As a cassandra sangue, or blood prophet, Meg Corbyn can see the future when her skin is cut—a gift that feels more like a curse. Meg’s Controller keeps her enslaved so he can have full access to her visions. But when she escapes, the only safe place Meg can hide is at the Lakeside Courtyard—a business district operated by the Others.
Shape-shifter Simon Wolfgard is reluctant to hire the stranger who inquires about the Human Liaison job. First, he senses she’s keeping a secret, and second, she doesn’t smell like human prey. Yet a stronger instinct propels him to give Meg the job. And when he learns the truth about Meg and that she’s wanted by the government, he’ll have to decide if she’s worth the fight between humans and the Others that will surely follow
Paranormal writers have it a bit rougher than most fantasy authors. When you’re writing something like traditional or epic or grimdark as long as you hit one or two key structures or themes you can pretty much do whatever you want in terms of content. Paranormal it’s a bit different. If you’re writing about vampires readers are going to expect blood drinkers that (usually) can only exist at night. Shapeshifters and weres are humans that take on a secondary form. Creating something fresh within these constructs that doesn’t get side-eyed (see: vampires that sparkle in the sun) can be quite difficult, which means that most authors usually leave the creatures alone and focus on the story to bring something fresh to the genre.
Anne Bishop, however, didn’t take that path. With one simple change, she managed to make entire genre feel fresh again:
The titular Others were never human. They are animal first, human second.
It seems like subtle distinction, but it’s one that changes the entire game.
Never once when reading this book do you believe that any of the Wolves, Crows, Owls or Hawks were human. There is always something alien about them. Something that feels just off enough to remind you that they wear our shape, but are not us. For example, the crows love the shiny (one of the lone humans introduces one of the Crows to glass cleaner who gets ridiculously excited over it) and occasionally has kleptomania and steals Meg’s pens. The Hawkguard don’t see mice in the Liason’s office as a problem – they see the mice as a quick and tasty snack, and so on. There’ small things, but you notice them, and it works wonders.
It helps too that the protagonist Meg is so likable. She’s very naive – kept that way deliberately by her handler the Controller – but she’s eager, willing to work and willing to learn. After having been so cloistered, she’s so open to the world that she doesn’t have the fears and prejudices that a normal human would to the Others so she’s open to them in a way that almost no one else is. It makes her a great curiosity to the community- and soon enough the community comes to embrace her and want to protect her, even the most fearsome of the Others, the Elementals (note do not piss of Winter or Fire or any of them really) and Tess, whose form is left a mystery for most of the book, but makes go whoa when you start seeing her in action. So often these kind of characters are grating, but Bishop does a good job with the balance and doesn’t make her too innocent or too perfect to be believed.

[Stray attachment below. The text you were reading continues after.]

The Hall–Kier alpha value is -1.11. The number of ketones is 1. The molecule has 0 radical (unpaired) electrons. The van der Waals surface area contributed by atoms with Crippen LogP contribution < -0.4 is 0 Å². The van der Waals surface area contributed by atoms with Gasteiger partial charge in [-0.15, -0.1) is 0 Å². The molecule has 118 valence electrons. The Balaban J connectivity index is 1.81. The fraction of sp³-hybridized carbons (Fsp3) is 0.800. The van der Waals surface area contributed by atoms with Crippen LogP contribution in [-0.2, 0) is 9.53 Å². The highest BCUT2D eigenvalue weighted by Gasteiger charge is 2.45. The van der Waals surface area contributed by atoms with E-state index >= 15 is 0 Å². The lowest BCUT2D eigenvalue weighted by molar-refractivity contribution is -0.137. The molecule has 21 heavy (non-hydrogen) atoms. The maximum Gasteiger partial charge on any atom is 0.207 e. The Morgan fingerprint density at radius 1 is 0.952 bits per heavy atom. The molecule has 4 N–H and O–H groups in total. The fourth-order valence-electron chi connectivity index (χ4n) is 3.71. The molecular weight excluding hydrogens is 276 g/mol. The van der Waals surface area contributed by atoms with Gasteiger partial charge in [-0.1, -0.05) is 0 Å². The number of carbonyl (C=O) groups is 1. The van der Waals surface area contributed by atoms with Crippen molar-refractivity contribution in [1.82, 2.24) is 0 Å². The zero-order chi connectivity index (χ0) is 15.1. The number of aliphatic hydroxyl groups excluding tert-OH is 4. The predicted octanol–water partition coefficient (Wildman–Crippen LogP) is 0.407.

This book is one of the best character-driven books I’ve read in ages. It’s characters are so strong that I genuinely remained engaged as Meg went about her job – as a glorified mail person. You know the author is doing something right when you get pleasure reading about a girl in a Box on Wheels (BOW) dropping off the post. It just works. The characters are so much the heart and soul of this book that the plot is almost a throwaway in this as the Bad Guys come hunting for Meg. The main antagonist, Asia Crane, is just plain annoying, but she served her purpose well enough.
A few other things I liked: as much as the Others hate the humans, Bishop made sure that she didn’t just paint them all in a negative light. There are sympathetic humans here, which is nice to see given that humans are definitely not the top of the totem pole in this world. It’d been so easy to just show us the ugly ones and leave at that. Finally, I like how Bishop simply lets the worth breathe. Aside from Meg’s arrival at the Courtyard, almost nothing significant plotwise happens in the first third of the book. She spends the time letting us get to know the characters and the Courtyard. It works because by the time the action does start up, you’re fully vested in this world.
In a genre that practically grooms fans to expect little more than a solid story, Written in Red is a breath of fresh air. I will be getting my hands on Murder of Crows and recommending this to any fans of the genre is an absolute no brainer.
Verdict: Buy It